Wisconsin Last Will and Testament

Wisconsin Last Will and Testament

Last updated September 19th, 2023

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Wisconsin last will and testament allows an individual to provide their final wishes regarding how their estate will be distributed and managed after death. The will enables the creator (the testator) to describe who the beneficiaries are, what percentage of the estate they will get, and special requests or notable exclusions. Typically, the testator will name a personal representative (the executor) in the will to oversee the probate process and ensure the testator’s final wishes are carried out.

Any individual at least 18 years old and of sound mind may make a will.[1]

Probate Process in Wisconsin (8 Steps)

According to Wisconsin law, if the estate is not concluded within 18 months, the probate registrar will require the personal representative to explain why.[5] Many counties require estates to be closed within a 12-month period. 

    1. File Court Forms
    2. Wills Establishing a Trust (If Applicable)
    3. Appointment of Personal Representative
    4. Obtain a Personal Representative Bond (If Applicable)
    5. Prepare Estate Inventory and Appraisal
    6. Pay Taxes and Debts
    7. Distribute the Estate
    8. Close the Estate

1. File Court Forms

If the total value of the decedent’s estate is $50,000 or less, probate proceedings can be avoided by filing the Transfer of Affidavit.[6]

In order to open informal probate proceedings in Wisconsin, certain documents must be filed with the Probate Registrar at the circuit court in the county where the testator passed away.[7] If the will has any contested issues, then formal probate administration proceedings may need to take place instead. The following documents are always required to begin informal probate:[8]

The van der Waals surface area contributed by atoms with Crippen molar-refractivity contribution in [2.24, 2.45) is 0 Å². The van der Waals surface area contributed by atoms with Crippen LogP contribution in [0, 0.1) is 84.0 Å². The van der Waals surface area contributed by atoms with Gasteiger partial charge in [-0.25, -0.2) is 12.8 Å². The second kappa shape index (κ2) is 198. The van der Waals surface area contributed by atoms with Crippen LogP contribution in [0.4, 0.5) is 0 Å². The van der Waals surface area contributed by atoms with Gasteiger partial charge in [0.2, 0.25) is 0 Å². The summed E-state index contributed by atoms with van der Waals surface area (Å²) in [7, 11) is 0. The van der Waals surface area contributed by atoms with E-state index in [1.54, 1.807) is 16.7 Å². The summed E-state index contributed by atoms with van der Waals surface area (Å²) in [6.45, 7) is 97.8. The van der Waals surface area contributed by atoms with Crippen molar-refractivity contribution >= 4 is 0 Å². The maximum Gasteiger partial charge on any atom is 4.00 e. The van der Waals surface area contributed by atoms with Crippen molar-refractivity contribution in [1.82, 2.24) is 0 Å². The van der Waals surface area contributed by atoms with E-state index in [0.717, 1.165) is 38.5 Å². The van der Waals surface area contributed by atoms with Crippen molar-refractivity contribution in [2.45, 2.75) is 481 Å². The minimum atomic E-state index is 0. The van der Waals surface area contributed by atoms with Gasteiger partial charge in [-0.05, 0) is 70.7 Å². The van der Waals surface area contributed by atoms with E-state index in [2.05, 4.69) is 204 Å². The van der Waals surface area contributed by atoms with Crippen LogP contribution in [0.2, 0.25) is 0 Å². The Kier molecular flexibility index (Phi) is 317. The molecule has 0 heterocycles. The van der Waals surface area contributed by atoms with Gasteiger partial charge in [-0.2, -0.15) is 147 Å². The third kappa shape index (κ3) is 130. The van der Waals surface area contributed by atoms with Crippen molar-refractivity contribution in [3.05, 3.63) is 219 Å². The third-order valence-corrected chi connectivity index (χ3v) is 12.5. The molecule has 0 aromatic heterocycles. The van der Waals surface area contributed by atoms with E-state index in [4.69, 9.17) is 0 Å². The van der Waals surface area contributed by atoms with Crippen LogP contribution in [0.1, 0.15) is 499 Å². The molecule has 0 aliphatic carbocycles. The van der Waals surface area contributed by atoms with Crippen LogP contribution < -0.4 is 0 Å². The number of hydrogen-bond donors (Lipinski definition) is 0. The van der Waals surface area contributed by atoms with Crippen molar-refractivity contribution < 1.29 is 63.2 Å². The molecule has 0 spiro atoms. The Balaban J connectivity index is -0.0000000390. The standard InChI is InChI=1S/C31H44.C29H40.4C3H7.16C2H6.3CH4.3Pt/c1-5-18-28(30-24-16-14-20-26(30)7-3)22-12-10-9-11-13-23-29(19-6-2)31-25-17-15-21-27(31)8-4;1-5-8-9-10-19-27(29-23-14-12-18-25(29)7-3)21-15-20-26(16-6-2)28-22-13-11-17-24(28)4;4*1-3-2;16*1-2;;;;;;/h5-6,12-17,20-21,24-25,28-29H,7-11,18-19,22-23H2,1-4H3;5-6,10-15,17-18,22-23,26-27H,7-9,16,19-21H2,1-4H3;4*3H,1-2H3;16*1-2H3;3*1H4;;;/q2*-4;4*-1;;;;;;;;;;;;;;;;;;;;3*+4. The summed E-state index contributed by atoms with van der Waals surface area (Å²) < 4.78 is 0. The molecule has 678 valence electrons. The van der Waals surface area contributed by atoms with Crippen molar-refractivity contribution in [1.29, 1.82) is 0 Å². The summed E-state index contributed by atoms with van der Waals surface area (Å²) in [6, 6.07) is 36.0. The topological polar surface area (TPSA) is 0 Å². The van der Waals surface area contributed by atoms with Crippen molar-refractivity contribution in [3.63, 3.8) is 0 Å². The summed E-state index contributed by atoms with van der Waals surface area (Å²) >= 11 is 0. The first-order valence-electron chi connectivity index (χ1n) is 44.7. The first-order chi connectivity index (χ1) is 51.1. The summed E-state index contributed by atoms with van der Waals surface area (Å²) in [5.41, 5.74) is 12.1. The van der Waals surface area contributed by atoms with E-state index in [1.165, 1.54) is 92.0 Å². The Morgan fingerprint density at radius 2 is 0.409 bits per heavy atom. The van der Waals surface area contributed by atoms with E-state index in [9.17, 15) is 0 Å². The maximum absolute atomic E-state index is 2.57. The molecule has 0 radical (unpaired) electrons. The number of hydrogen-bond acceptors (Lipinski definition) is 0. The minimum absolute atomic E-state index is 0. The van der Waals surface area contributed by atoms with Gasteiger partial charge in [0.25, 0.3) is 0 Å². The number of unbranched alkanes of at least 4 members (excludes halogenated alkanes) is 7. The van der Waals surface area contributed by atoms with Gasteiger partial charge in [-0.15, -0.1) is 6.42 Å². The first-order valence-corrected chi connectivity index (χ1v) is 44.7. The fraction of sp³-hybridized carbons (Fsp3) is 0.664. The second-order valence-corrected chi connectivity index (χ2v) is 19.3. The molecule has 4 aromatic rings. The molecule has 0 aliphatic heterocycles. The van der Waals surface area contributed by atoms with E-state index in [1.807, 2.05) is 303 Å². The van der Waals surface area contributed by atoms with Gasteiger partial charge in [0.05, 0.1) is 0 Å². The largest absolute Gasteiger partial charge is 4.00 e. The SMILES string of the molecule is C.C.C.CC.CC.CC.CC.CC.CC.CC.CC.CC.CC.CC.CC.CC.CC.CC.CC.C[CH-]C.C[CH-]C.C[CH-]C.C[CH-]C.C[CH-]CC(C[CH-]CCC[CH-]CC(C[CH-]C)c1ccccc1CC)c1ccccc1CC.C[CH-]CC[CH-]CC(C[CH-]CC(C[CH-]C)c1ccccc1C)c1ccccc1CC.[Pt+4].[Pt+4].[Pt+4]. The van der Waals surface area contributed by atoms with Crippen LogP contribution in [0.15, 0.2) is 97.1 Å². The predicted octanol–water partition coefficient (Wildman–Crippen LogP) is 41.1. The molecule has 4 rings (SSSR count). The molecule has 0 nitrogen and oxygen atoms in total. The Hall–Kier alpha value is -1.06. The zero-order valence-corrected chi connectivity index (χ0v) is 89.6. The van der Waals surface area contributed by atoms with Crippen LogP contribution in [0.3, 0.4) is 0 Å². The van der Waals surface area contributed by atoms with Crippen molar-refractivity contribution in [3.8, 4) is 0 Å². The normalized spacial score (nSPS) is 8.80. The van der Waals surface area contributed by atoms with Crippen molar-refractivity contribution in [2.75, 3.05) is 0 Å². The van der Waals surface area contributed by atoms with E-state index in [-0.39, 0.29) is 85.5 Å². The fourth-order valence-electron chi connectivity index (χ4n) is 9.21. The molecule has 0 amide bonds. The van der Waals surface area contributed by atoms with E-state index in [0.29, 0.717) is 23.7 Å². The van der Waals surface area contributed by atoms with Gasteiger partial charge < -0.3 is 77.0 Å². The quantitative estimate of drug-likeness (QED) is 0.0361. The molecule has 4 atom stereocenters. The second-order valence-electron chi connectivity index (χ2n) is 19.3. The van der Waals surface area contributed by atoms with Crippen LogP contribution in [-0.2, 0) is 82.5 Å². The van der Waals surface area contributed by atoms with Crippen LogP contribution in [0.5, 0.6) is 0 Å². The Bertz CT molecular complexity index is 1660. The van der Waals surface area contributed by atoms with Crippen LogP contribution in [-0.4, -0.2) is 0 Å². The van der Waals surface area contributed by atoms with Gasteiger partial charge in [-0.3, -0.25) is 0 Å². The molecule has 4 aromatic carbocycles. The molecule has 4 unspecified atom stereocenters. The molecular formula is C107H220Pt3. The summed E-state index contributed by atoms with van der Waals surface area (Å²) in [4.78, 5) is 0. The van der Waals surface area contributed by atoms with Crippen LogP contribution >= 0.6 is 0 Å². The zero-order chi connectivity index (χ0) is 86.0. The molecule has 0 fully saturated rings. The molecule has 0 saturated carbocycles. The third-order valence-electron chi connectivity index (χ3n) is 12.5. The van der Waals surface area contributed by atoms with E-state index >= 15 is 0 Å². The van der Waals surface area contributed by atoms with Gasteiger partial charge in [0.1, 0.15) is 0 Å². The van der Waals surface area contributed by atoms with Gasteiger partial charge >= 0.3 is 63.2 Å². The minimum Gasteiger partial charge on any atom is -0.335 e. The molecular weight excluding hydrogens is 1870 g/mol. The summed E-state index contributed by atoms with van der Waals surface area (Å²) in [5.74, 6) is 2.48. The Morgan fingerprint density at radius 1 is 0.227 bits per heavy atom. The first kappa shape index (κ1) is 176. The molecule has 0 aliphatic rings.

2. Wills Establishing a Trust (If Applicable)

If the last will and testament establishes a trust, then the two additional following forms must be filed with the court by the trustee:

Consent to Serve as Trustee (PR-1930)
Letters of Trust (PR-1829)

3. Appointment of Personal Representative

The individual who intends to act as personal representative may need to obtain consent from all interested parties before Domiciliary Letters are given. This can be done by having each interested party sign the Waiver and Consent (PR-1803) document. This form states that the interested party consents to the appointment of the individual as personal representative and that they waive notice requirements for any hearing to open the estate. The interested parties who sign this document state that they have been provided a list of all interested parties and either:

  • A copy of the will, or,
  • a notice regarding the bequest in the will.

If the personal representative obtains signatures from all interested parties, then the Notice to Creditors (PR-1804) may be completed, mailed to the creditors, and submitted to a local newspaper for publication. Once the Probate Registrar signs the document, the initial publication of the notice must take place within 15 days and run once a week for at least three consecutive weeks. The personal representative will obtain an Affidavit or Proof of Publication from the newspaper and submit it to the court.

If the personal representative does not get the signatures from all interested parties, they must file the Notice to Interested Persons and Time Limit for Filing Claims (PR-1805) instead of the Notice to Creditors (PR-1804). A copy of this notice must be mailed to creditors and published in a local newspaper once a week for at least three consecutive weeks, and the Affidavit or Proof of Publication must be delivered to the court.

Additionally, all interested individuals must be sent:

  • a copy of the will
  • a copy of the Application for Informal Administration (PR-1801)